The opposition that Musharraf's administration is facing from within the Pakistani elite is due partly to his own mistakes and partly to certain inexorable patterns of Pakistani politics, which eventually doom every regime to failure because it cannot satisfy the incessant demands for jobs and other patronage from its own supporters.1
As far as the Pakistani masses are concerned, however, by far the most important reason for the steep fall in his popularity has been his subservience to the demands of the U.S. in the "war on terror", which most Pakistanis detest. But while the U.S. might modify its policy somewhat in this regard, as long as the U.S. remains heavily present on the ground in Afghanistan and committed to the Karzai "administration" there, it obviously cannot afford to let any Pakistani administration off the hook over this-quite apart from the need for Pakistani help in pursuing international terrorists based in Pakistan and breaking up plots aimed at the U.S., or more frequently Britain.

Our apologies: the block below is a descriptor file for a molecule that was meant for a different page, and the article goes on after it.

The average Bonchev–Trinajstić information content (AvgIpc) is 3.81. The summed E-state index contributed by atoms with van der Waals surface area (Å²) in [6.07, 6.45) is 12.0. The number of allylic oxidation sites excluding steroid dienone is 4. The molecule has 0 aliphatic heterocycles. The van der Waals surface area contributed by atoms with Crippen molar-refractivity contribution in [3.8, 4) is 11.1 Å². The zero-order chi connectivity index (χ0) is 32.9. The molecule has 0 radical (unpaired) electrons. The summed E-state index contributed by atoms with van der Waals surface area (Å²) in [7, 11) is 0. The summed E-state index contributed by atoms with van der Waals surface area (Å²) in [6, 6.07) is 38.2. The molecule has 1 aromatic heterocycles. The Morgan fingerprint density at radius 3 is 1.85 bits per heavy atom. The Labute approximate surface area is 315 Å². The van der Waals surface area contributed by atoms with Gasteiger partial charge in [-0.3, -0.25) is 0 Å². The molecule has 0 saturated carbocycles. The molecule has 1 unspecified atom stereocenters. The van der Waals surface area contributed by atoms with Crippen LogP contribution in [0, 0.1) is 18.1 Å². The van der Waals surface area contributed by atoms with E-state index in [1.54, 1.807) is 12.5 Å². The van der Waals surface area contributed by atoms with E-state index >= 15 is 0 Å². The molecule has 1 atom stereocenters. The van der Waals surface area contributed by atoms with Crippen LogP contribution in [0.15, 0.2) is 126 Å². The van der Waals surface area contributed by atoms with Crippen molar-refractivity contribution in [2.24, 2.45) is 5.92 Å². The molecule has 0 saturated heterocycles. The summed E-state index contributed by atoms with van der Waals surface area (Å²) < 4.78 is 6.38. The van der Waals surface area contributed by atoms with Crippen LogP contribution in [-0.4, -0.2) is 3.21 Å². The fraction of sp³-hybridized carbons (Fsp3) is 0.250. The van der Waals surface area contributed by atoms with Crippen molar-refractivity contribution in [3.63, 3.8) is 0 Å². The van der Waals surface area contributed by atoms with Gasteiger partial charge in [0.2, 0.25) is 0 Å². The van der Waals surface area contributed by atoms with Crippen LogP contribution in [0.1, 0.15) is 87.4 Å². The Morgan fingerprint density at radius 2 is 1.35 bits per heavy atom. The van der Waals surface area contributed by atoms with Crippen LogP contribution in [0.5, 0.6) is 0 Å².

The U.S. now finds itself in the embarrassing position of either backing to the bitter end a man who has after all undertaken immense risks in order to help the U.S., or ditching him in the name of "democracy"-which would send a pretty discouraging signal to U.S. allies elsewhere in the region. Washington thinks that it has a replacement candidate available in the person of Benazir Bhutto, but if she misgoverns Pakistan as she did twice before, and also fails to do more to crack down on Islamist extremism, then in a few years time the U.S. may find that it does not have many options. Washington would either have to back a return to full military dictatorship-which would leave America's official religion in tatters-or accept an Islamist presence in a ruling coalition, which would raise risks that much of the Washington establishment would find completely unacceptable.